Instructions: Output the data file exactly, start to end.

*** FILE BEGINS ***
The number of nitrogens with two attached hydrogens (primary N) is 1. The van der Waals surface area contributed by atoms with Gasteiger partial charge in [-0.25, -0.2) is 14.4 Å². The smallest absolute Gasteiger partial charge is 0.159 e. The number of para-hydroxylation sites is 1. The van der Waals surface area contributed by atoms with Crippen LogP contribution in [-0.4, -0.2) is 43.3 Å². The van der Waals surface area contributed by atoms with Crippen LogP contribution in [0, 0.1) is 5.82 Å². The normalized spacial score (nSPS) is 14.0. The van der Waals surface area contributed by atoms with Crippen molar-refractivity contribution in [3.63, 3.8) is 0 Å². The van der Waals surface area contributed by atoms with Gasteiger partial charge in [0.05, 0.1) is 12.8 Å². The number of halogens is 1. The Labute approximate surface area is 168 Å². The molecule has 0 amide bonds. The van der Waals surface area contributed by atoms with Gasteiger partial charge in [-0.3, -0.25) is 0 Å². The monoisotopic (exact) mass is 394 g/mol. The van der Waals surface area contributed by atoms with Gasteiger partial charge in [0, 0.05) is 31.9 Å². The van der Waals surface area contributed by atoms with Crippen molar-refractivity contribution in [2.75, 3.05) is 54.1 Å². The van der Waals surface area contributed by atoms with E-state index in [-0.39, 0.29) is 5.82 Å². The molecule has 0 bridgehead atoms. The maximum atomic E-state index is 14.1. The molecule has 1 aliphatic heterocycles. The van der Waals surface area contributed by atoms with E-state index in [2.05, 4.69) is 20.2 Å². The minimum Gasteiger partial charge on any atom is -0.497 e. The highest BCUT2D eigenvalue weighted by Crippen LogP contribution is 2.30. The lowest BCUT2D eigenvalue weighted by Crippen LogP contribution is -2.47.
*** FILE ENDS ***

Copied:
The number of nitrogens with two attached hydrogens (primary N) is 1. The van der Waals surface area contributed by atoms with Gasteiger partial charge in [-0.25, -0.2) is 14.4 Å². The smallest absolute Gasteiger partial charge is 0.159 e. The number of para-hydroxylation sites is 1. The van der Waals surface area contributed by atoms with Crippen LogP contribution in [-0.4, -0.2) is 43.3 Å². The van der Waals surface area contributed by atoms with Crippen LogP contribution in [0, 0.1) is 5.82 Å². The normalized spacial score (nSPS) is 14.0. The van der Waals surface area contributed by atoms with Crippen molar-refractivity contribution in [3.63, 3.8) is 0 Å². The van der Waals surface area contributed by atoms with Gasteiger partial charge in [0.05, 0.1) is 12.8 Å². The number of halogens is 1. The Labute approximate surface area is 168 Å². The molecule has 0 amide bonds. The van der Waals surface area contributed by atoms with Gasteiger partial charge in [-0.3, -0.25) is 0 Å². The monoisotopic (exact) mass is 394 g/mol. The van der Waals surface area contributed by atoms with Gasteiger partial charge in [0, 0.05) is 31.9 Å². The van der Waals surface area contributed by atoms with Crippen molar-refractivity contribution in [2.75, 3.05) is 54.1 Å². The van der Waals surface area contributed by atoms with E-state index in [-0.39, 0.29) is 5.82 Å². The molecule has 0 bridgehead atoms. The maximum atomic E-state index is 14.1. The molecule has 1 aliphatic heterocycles. The van der Waals surface area contributed by atoms with E-state index in [2.05, 4.69) is 20.2 Å². The minimum Gasteiger partial charge on any atom is -0.497 e. The highest BCUT2D eigenvalue weighted by Crippen LogP contribution is 2.30. The lowest BCUT2D eigenvalue weighted by Crippen LogP contribution is -2.47.